Author + information
- Received February 24, 2020
- Revision received March 19, 2020
- Accepted March 19, 2020
- Published online July 27, 2020.
- Rafael I. Jaén, BSca,b,∗,
- Almudena Val-Blasco, PhDc,∗,
- Patricia Prieto, PhDa,b,d,∗∗∗ (, )@IIBmCSICUAM,
- Marta Gil-Fernández, BScb,c,
- Tarik Smani, PhDb,e,
- José Luis López-Sendón, MD, PhDb,f,
- Carmen Delgado, PhDa,b,
- Lisardo Boscá, PhDa,b and
- María Fernández-Velasco, PhDb,c,∗ (, )@IdipazScience@CIBER_CV@Mfvlorenzo
- aBiomedical Research Institute “Alberto Sols” CSIC-UAM, Madrid, Spain
- bCIBER Cardiovascular (CIBER-CV, ISCIII), Madrid, Spain
- cInnate Immune Response Group, IdiPAZ, La Paz University Hospital, Madrid, Spain
- dPharmacology, Pharmacognosy and Botany department, Faculty of Pharmacy, Complutense University of Madrid, Madrid, Spain
- eDepartment of Medical Physiology and Biophysics, Institute of Biomedicine of Seville, University of Seville, Sevilla, Spain
- fServicio de Cardiología, Hospital Universitario La Paz, Madrid, Spain
• The present review recapitulates relevant findings related to the role of the receptors of the innate immune system (TLRs and NLRs) in the progression of the most prevalent CVDs.
• TLRs and NLRs play a key role in the progression of atherosclerosis, acute myocardial infarction or heart failure.
• The development of new specific strategies to impair exacerbated TLR and NLR activation in CVDs are strong candidates for therapy and opens a new research field.
Cardiovascular diseases (CVDs) are the leading cause of death in the industrialized world. Most CVDs are associated with increased inflammation that arises mainly from innate immune system activation related to cardiac damage. Sustained activation of the innate immune system frequently results in maladaptive inflammatory responses that promote cardiovascular dysfunction and remodeling. Much research has focused on determining whether some mediators of the innate immune system are potential targets for CVD therapy. The innate immune system has specific receptors—termed pattern recognition receptors (PRRs)—that not only recognize pathogen-associated molecular patterns, but also sense danger-associated molecular signals. Activation of PRRs triggers the inflammatory response in different physiological systems, including the cardiovascular system. The classic PRRs, toll-like receptors (TLRs), and the more recently discovered nucleotide-binding oligomerization domain-like receptors (NLRs), have been recently proposed as key partners in the progression of several CVDs (e.g., atherosclerosis and heart failure). The present review discusses the key findings related to the involvement of TLRs and NLRs in the progression of several vascular and cardiac diseases, with a focus on whether some NLR subtypes (nucleotide-binding oligomerization domain, leucine rich repeat and pyrin domain-containing receptor 3 and nucleotide-binding oligomerization domain-containing protein 1) can be candidates for the development of new therapeutic strategies for several CVDs.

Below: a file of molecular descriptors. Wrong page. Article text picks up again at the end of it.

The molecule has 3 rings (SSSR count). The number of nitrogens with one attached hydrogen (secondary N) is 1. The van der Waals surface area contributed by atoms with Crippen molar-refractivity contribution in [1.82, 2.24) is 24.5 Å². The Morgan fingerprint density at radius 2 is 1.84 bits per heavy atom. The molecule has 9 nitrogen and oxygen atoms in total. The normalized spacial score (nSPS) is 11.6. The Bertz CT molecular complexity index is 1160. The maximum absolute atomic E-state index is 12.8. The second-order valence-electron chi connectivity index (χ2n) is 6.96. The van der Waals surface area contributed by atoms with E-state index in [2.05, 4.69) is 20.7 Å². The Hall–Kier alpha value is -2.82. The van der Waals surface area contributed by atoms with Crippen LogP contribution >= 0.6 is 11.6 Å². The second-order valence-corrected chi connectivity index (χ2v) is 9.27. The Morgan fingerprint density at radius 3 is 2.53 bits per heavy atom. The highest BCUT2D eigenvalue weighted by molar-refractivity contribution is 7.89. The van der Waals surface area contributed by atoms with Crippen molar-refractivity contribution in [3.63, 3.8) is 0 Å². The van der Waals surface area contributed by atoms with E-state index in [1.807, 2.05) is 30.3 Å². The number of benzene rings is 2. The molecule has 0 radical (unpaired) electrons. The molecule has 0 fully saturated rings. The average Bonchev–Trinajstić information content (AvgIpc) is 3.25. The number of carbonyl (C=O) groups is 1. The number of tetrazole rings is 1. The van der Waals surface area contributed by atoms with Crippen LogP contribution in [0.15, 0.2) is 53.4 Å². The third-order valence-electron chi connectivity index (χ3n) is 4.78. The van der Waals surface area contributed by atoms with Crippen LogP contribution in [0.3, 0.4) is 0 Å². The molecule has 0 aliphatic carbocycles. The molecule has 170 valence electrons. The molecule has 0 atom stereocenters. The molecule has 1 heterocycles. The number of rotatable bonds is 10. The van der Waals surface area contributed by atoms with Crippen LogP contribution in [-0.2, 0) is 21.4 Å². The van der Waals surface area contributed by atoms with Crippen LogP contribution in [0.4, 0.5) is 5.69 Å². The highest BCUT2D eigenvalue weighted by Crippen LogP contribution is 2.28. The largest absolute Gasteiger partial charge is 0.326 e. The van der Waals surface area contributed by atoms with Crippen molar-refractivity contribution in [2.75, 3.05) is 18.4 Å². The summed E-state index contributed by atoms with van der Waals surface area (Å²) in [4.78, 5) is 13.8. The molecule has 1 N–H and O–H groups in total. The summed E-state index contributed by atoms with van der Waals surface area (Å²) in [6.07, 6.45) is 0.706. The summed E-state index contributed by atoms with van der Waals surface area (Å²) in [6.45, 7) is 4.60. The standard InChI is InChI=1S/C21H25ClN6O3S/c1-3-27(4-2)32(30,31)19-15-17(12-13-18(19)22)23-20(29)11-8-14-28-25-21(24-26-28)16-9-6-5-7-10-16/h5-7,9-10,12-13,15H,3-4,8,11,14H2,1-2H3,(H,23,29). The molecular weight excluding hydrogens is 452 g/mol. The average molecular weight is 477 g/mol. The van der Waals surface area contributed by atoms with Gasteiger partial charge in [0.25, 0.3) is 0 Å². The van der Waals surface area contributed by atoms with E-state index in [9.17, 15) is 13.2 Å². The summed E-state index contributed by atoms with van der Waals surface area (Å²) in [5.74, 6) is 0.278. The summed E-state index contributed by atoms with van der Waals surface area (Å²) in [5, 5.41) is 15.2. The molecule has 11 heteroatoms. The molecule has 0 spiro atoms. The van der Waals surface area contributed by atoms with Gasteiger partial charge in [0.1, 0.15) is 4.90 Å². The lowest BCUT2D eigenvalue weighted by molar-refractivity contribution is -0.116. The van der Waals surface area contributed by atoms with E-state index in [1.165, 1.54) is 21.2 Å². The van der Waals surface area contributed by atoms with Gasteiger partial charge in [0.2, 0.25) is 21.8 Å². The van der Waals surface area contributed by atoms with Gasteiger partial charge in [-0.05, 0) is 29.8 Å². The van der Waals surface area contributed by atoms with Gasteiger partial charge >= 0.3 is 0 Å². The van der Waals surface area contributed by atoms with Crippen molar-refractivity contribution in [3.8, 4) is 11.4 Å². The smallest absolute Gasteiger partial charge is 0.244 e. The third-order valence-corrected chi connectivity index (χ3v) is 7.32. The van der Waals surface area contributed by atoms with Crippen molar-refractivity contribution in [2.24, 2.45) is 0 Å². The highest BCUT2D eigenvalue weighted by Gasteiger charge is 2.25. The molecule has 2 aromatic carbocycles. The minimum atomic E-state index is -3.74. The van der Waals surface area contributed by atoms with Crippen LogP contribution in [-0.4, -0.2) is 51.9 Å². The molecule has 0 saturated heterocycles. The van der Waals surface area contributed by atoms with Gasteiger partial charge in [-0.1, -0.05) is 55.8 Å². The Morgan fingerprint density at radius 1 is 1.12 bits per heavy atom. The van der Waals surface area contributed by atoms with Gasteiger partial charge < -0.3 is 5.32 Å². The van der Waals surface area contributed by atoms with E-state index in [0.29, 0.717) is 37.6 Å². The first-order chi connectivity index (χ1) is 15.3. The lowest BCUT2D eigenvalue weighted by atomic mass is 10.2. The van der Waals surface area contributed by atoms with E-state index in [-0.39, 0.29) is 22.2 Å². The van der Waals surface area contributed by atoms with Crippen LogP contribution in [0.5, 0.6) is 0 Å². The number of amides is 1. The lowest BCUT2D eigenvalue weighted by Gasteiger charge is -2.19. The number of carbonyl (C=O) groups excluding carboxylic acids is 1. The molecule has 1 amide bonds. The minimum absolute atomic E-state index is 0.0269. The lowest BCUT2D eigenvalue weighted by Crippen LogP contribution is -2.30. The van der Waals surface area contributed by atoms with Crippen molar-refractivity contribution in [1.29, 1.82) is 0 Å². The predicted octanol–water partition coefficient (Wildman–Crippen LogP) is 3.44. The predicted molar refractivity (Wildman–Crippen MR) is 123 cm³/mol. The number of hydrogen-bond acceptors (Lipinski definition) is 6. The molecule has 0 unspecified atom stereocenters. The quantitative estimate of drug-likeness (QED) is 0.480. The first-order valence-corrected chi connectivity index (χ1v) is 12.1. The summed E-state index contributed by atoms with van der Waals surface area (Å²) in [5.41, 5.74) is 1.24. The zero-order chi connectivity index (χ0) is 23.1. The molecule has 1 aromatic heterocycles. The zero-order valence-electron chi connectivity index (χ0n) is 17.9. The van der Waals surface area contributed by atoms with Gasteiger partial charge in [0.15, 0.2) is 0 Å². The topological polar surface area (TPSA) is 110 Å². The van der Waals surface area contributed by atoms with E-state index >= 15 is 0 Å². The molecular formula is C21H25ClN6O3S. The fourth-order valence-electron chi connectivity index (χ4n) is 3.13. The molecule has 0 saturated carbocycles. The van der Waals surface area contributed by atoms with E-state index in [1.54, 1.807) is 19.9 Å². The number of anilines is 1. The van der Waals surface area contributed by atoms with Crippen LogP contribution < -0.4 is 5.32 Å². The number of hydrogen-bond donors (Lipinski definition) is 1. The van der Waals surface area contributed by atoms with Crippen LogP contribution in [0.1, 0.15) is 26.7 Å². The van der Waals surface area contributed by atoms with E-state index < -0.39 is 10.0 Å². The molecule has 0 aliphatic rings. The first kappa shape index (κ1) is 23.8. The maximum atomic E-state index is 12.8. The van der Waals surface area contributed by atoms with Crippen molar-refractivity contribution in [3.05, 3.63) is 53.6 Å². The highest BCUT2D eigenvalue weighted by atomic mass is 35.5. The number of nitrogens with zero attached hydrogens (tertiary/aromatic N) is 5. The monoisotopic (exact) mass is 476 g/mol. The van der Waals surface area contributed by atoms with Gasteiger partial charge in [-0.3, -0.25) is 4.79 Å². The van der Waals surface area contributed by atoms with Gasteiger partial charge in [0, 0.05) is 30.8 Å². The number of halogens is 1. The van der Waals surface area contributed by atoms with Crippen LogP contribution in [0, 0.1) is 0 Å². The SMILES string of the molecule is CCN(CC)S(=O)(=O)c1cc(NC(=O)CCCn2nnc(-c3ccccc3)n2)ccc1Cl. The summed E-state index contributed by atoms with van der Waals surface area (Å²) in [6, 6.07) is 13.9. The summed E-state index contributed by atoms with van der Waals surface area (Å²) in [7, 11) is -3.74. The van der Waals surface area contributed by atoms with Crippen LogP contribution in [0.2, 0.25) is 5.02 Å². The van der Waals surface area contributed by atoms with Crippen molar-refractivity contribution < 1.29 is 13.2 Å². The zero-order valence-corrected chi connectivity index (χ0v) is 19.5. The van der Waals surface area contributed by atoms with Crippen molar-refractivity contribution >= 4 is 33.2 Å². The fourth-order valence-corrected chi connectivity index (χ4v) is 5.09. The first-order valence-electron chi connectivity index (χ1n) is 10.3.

- cardiovascular disease
- innate immune system
- nucleotide-binding oligomerization domain-like receptors
- toll-like receptors
↵∗ Drs. Jaén, Val-Blasco, and Prieto contributed equally to this work and are joint first authors.
This work was supported by the Spanish Ministry of Economy and Competitiveness (AEI/EU) and FEDER: SAF2017-82436R and RTC2017-6283), S2017/BMD-3686 from Comunidad de Madrid, ISCIII (PI17/01344), Fondo Social Europeo (FSE), and CIBERCV, a network funded by ISCIII. Dr. Fernández-Velasco is a Miguel Servet II researcher of ISCIII (MSII16/00047 Carlos III Health Institute). Dr. Jaén holds a FPU fellowship from MECD (Spain). Dr. López-Sendón has received research grants from Sanofi, Boehringer Ingelheim, Amgen, Pfizer, Bayer, and Merck. All other authors have reported that they have no relationships relevant to the contents of this paper to disclose.
The authors attest they are in compliance with human studies committees and animal welfare regulations of the authors’ institutions and Food and Drug Administration guidelines, including patient consent where appropriate. For more information, visit the JACC: Basic to Translational Science author instructions page.
- Received February 24, 2020.
- Revision received March 19, 2020.
- Accepted March 19, 2020.
- 2020 The Authors